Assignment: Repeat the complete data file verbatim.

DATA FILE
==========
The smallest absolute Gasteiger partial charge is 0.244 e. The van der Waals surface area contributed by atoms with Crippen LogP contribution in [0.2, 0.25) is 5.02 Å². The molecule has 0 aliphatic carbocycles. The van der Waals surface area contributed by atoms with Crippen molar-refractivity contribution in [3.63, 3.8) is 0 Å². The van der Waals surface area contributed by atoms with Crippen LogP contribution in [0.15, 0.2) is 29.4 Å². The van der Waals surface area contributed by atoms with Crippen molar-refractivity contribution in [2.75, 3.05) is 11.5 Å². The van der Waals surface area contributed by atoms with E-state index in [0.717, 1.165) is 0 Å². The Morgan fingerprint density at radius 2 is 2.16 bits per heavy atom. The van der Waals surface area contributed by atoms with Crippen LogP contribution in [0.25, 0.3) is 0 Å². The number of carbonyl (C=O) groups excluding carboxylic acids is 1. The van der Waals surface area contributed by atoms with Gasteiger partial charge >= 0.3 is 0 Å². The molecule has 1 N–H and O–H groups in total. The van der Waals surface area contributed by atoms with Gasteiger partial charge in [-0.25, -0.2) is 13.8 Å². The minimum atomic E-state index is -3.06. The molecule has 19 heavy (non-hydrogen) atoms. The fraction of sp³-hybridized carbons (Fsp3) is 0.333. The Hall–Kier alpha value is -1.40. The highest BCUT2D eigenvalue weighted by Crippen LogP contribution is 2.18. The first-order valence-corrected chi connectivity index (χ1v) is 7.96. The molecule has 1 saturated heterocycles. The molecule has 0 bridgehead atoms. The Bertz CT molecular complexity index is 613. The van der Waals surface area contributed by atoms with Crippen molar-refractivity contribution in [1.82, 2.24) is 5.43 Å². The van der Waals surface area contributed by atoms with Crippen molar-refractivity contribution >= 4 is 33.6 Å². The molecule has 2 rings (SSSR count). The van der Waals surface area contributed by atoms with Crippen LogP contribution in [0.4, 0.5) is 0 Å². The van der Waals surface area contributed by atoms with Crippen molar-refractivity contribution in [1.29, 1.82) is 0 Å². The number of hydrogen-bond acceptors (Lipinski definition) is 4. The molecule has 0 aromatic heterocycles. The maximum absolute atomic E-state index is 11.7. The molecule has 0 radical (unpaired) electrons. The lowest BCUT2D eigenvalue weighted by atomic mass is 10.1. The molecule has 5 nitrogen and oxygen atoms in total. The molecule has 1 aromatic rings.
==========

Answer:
The smallest absolute Gasteiger partial charge is 0.244 e. The van der Waals surface area contributed by atoms with Crippen LogP contribution in [0.2, 0.25) is 5.02 Å². The molecule has 0 aliphatic carbocycles. The van der Waals surface area contributed by atoms with Crippen molar-refractivity contribution in [3.63, 3.8) is 0 Å². The van der Waals surface area contributed by atoms with Crippen LogP contribution in [0.15, 0.2) is 29.4 Å². The van der Waals surface area contributed by atoms with Crippen molar-refractivity contribution in [2.75, 3.05) is 11.5 Å². The van der Waals surface area contributed by atoms with E-state index in [0.717, 1.165) is 0 Å². The Morgan fingerprint density at radius 2 is 2.16 bits per heavy atom. The van der Waals surface area contributed by atoms with Crippen LogP contribution in [0.25, 0.3) is 0 Å². The number of carbonyl (C=O) groups excluding carboxylic acids is 1. The van der Waals surface area contributed by atoms with Gasteiger partial charge >= 0.3 is 0 Å². The molecule has 1 N–H and O–H groups in total. The van der Waals surface area contributed by atoms with Gasteiger partial charge in [-0.25, -0.2) is 13.8 Å². The minimum atomic E-state index is -3.06. The molecule has 19 heavy (non-hydrogen) atoms. The fraction of sp³-hybridized carbons (Fsp3) is 0.333. The Hall–Kier alpha value is -1.40. The highest BCUT2D eigenvalue weighted by Crippen LogP contribution is 2.18. The first-order valence-corrected chi connectivity index (χ1v) is 7.96. The molecule has 1 saturated heterocycles. The molecule has 0 bridgehead atoms. The Bertz CT molecular complexity index is 613. The van der Waals surface area contributed by atoms with Crippen molar-refractivity contribution in [1.82, 2.24) is 5.43 Å². The van der Waals surface area contributed by atoms with Crippen molar-refractivity contribution >= 4 is 33.6 Å². The molecule has 2 rings (SSSR count). The van der Waals surface area contributed by atoms with Crippen LogP contribution in [0.4, 0.5) is 0 Å². The van der Waals surface area contributed by atoms with Crippen molar-refractivity contribution in [1.29, 1.82) is 0 Å². The number of hydrogen-bond acceptors (Lipinski definition) is 4. The molecule has 0 aromatic heterocycles. The maximum absolute atomic E-state index is 11.7. The molecule has 0 radical (unpaired) electrons. The lowest BCUT2D eigenvalue weighted by atomic mass is 10.1. The molecule has 5 nitrogen and oxygen atoms in total. The molecule has 1 aromatic rings.